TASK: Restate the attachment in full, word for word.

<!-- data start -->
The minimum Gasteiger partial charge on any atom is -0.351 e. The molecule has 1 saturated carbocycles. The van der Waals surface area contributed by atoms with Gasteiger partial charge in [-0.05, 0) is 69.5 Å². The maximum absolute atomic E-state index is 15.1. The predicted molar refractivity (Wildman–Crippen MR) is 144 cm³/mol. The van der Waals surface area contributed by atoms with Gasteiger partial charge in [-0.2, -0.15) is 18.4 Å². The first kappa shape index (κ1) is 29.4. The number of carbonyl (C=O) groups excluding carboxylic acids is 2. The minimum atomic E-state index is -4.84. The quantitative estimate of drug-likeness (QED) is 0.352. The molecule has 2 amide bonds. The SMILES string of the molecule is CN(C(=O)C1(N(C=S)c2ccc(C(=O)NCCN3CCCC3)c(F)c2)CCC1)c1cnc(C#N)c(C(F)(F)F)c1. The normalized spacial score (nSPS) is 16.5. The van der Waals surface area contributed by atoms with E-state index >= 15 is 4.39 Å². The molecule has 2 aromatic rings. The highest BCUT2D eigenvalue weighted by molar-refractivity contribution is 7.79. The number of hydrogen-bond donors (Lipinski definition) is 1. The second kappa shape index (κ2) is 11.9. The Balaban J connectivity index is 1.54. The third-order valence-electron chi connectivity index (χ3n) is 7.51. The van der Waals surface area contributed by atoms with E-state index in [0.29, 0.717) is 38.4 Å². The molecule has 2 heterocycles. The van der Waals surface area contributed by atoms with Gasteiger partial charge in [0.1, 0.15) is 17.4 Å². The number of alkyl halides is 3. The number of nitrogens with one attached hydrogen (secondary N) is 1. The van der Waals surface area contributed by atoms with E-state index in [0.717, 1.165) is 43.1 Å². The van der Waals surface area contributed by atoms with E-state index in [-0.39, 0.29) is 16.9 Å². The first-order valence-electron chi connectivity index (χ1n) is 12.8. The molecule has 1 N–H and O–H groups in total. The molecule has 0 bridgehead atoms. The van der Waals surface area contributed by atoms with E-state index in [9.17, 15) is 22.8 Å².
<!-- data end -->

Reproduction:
The minimum Gasteiger partial charge on any atom is -0.351 e. The molecule has 1 saturated carbocycles. The van der Waals surface area contributed by atoms with Gasteiger partial charge in [-0.05, 0) is 69.5 Å². The maximum absolute atomic E-state index is 15.1. The predicted molar refractivity (Wildman–Crippen MR) is 144 cm³/mol. The van der Waals surface area contributed by atoms with Gasteiger partial charge in [-0.2, -0.15) is 18.4 Å². The first kappa shape index (κ1) is 29.4. The number of carbonyl (C=O) groups excluding carboxylic acids is 2. The minimum atomic E-state index is -4.84. The quantitative estimate of drug-likeness (QED) is 0.352. The molecule has 2 amide bonds. The SMILES string of the molecule is CN(C(=O)C1(N(C=S)c2ccc(C(=O)NCCN3CCCC3)c(F)c2)CCC1)c1cnc(C#N)c(C(F)(F)F)c1. The normalized spacial score (nSPS) is 16.5. The van der Waals surface area contributed by atoms with E-state index >= 15 is 4.39 Å². The molecule has 2 aromatic rings. The highest BCUT2D eigenvalue weighted by molar-refractivity contribution is 7.79. The number of hydrogen-bond donors (Lipinski definition) is 1. The second kappa shape index (κ2) is 11.9. The Balaban J connectivity index is 1.54. The third-order valence-electron chi connectivity index (χ3n) is 7.51. The van der Waals surface area contributed by atoms with E-state index in [0.29, 0.717) is 38.4 Å². The molecule has 2 heterocycles. The van der Waals surface area contributed by atoms with Gasteiger partial charge in [0.1, 0.15) is 17.4 Å². The number of alkyl halides is 3. The number of nitrogens with one attached hydrogen (secondary N) is 1. The van der Waals surface area contributed by atoms with E-state index in [0.717, 1.165) is 43.1 Å². The van der Waals surface area contributed by atoms with E-state index in [-0.39, 0.29) is 16.9 Å². The first-order valence-electron chi connectivity index (χ1n) is 12.8. The molecule has 1 N–H and O–H groups in total. The molecule has 0 bridgehead atoms. The van der Waals surface area contributed by atoms with E-state index in [9.17, 15) is 22.8 Å².